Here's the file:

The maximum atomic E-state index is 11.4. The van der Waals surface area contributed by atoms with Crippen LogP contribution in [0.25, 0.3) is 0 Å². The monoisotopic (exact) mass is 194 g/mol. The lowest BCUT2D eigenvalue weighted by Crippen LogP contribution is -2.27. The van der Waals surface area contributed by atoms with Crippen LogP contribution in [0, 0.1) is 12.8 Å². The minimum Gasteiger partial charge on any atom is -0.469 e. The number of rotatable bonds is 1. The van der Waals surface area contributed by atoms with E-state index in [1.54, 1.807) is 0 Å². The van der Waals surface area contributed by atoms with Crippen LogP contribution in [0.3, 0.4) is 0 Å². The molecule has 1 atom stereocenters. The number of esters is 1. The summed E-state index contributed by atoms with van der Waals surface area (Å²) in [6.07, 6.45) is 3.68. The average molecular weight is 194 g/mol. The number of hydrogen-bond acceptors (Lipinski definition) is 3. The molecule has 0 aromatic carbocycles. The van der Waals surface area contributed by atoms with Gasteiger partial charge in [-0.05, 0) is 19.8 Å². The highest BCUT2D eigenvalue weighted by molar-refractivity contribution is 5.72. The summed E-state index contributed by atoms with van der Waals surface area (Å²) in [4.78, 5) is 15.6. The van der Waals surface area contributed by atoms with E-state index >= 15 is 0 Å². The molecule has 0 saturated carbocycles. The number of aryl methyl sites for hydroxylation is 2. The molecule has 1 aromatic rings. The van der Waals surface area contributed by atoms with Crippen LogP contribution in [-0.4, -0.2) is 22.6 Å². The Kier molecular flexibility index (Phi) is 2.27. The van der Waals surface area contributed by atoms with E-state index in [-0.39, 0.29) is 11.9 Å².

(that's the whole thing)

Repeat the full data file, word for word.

The maximum atomic E-state index is 11.4. The van der Waals surface area contributed by atoms with Crippen LogP contribution in [0.25, 0.3) is 0 Å². The monoisotopic (exact) mass is 194 g/mol. The lowest BCUT2D eigenvalue weighted by Crippen LogP contribution is -2.27. The van der Waals surface area contributed by atoms with Crippen LogP contribution in [0, 0.1) is 12.8 Å². The minimum Gasteiger partial charge on any atom is -0.469 e. The number of rotatable bonds is 1. The van der Waals surface area contributed by atoms with E-state index in [1.54, 1.807) is 0 Å². The van der Waals surface area contributed by atoms with Crippen LogP contribution in [0.3, 0.4) is 0 Å². The molecule has 1 atom stereocenters. The number of esters is 1. The summed E-state index contributed by atoms with van der Waals surface area (Å²) in [6.07, 6.45) is 3.68. The average molecular weight is 194 g/mol. The number of hydrogen-bond acceptors (Lipinski definition) is 3. The molecule has 0 aromatic carbocycles. The van der Waals surface area contributed by atoms with Gasteiger partial charge in [-0.05, 0) is 19.8 Å². The highest BCUT2D eigenvalue weighted by molar-refractivity contribution is 5.72. The summed E-state index contributed by atoms with van der Waals surface area (Å²) in [4.78, 5) is 15.6. The van der Waals surface area contributed by atoms with E-state index >= 15 is 0 Å². The molecule has 0 saturated carbocycles. The number of aryl methyl sites for hydroxylation is 2. The molecule has 1 aromatic rings. The van der Waals surface area contributed by atoms with Crippen LogP contribution in [-0.4, -0.2) is 22.6 Å². The Kier molecular flexibility index (Phi) is 2.27. The van der Waals surface area contributed by atoms with E-state index in [-0.39, 0.29) is 11.9 Å².